May 30, 2013

Do you like this?

People seem to have gotten the idea that if you go on national television and sing bad karaoke, start a band that'll make a classic rock DJ blow his brains out with excitement, or autotune a sexy lady's questionable grunts and moans into something you can pass off as listenable, then you are on your way to being a music super star. Sad, but true. Fortunately, there are still bands like the Deadstring Brothers that believe in road dogging around the country, making meaningful, heart-felt American music while letting us all in on the celebration—the way it’s meant to be done! Deadstring Brothers are bringing their celebration into Chattanooga at Rhythm & Brews on Wednesday, June 5 in support of their newest release,  “Cannery Row.” I was able to catch up with front man and Deadstring Brothers co-founder, Kurt Marsche, to talk about the band’s relocation from Detroit to Nashville and the new release.

When I spoke with Kurt, the band was, of course, traveling, and giving the heartland a triple bypass through some flat valley road. The voice on the other end made me feel like I had accidentally dialed up a friend for a drink at the bar. Kurt’s voice, like much of the Deadstring Brothers music, is humble, vaguely familiar, and invites you to listen. The wind from the road came crackling through the phone as we talked about the band’s move from Detroit to Nashville. I asked Kurt, “How did the transition from Detroit to Nashville inspire you and did it affect your approach to songwriting?” 

“I felt like being at home around all things familiar softens you a bit and my art was losing some of its edge,” he said. “I felt like a part-timer because we had trouble staying on the road sometimes. Your personal life changes too.” When I asked him about how living in Nashville was impacting his approach to his music, he told me, “It certainly did change my approach to the songs. Being in a city for a few years whose primary industry is music heightens your artistic sense.”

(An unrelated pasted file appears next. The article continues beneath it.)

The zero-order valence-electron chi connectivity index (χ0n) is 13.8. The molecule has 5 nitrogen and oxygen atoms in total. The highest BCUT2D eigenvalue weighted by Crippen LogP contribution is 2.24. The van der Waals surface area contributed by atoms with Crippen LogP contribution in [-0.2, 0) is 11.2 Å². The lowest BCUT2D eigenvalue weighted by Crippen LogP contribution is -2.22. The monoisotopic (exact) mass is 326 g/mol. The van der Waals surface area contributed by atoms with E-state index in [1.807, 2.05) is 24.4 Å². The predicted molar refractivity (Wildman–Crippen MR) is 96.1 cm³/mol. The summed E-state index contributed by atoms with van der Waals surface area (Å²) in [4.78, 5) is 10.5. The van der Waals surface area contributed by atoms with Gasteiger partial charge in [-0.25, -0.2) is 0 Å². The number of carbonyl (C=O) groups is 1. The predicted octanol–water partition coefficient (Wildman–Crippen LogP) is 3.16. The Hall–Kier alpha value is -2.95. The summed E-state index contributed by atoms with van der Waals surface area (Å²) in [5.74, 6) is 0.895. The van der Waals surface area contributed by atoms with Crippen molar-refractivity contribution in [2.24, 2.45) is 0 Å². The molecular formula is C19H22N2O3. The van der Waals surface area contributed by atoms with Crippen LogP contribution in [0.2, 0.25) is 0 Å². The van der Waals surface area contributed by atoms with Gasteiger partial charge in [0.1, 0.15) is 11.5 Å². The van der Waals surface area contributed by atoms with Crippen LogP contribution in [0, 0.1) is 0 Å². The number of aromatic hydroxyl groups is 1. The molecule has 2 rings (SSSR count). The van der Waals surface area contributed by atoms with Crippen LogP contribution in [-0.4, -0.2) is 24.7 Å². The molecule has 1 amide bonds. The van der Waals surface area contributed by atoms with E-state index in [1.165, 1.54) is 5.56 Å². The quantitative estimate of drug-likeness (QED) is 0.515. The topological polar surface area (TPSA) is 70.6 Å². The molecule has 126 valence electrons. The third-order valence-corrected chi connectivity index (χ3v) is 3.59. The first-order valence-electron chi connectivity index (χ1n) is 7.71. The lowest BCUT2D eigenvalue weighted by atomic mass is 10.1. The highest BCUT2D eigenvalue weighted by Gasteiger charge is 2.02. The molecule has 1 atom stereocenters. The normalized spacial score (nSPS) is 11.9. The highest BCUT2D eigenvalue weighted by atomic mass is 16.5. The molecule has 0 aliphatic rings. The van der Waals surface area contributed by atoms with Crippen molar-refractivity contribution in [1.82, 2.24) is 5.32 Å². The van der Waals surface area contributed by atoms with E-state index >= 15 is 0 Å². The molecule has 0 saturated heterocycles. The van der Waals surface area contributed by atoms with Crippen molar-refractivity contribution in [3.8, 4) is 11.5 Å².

“Cannery Row” is the Deadstring Brothers’ fifth with Bloodshot Records. Bloodshot Records is a DIY-style label established in Chicago in 1994. It has been home to artists such as Whiskeytown (Ryan Adams’s first band), Neko Case, Alejandro Escovedo, and The Legendary Shack Shakers. These days, artists Bobby Bare Jr., Justin Townes Earle, The Bottle Rockets and Murder By Death are part of the current roster.  For this record, Deadstring Brothers brought together a stellar group of musicians to capture the sounds and inspirations that had drifted down from the ceiling in Kurt’s apartment, appropriately located on Nashville's Cannery Row. Co-founder of DSB and fellow Detroit brethren J.D. Mack (former member of Whitey Morgan and the 78s) plays bass on “Cannery Row” with Brad Pemberton on the drums (Ryan Adams and the Cardinals), Mike Webb on organ/ piano/mandolin (Poco), Pete Finney on steel guitar/dobro (Dixie Chicks, Hank Jr.), Kim Collins on vocals (Smoking Flowers), and Willie Nelson’s long-time harp player Mikey Raphael rounding out the band. 

This line-up really brought to life a snapshot in time topically centered on that Nashville neighborhood, with echoes of rhinestone cowboys mixed with the future shades of Nashville's current musical melting pot. Much like the neighborhood, the record emanates notes of a rich past in the midst of a modern facelift. 

The first track on “Cannery Row, “Like a California Wildfire” is also the album’s first single. It’s a really catchy, laidback groove that sounds as if DSB rode the Rolling Stones’ “Wild Horses” through a remote California field to chill with their friends and have a beer around the campfire. Track five is the title track, “Cannery Row.” Kim Collins layers vocal harmonies above a flowing piano riff like tasty trinkets meant especially to accompany Kurt’s vocal vantage point, which drifts down from high above the Cannery to your ears. Track nine, “Just a Deck of Cards,” feels like The Band covering a Foghat tune with Ryan Adams on vocals. It's a really solid tune and perhaps my personal favorite on the record.

Deadstring Brothers blend tasty classic influences together to create a strong but vulnerable sound. From the first notes. “Cannery Row” makes you want to hear it, know who it is and if you don’t find out you’ll be pissed. Ladies and gentlemen, please get on down to Rhythm & Brews, grab a drink, open your ears, and get ready for the celebration that is a Deadstring Brothers concert.


May 30, 2013

Current Issue


April 23, 2014


April 24, 2014


April 25, 2014


April 26, 2014


April 27, 2014


April 28, 2014


April 29, 2014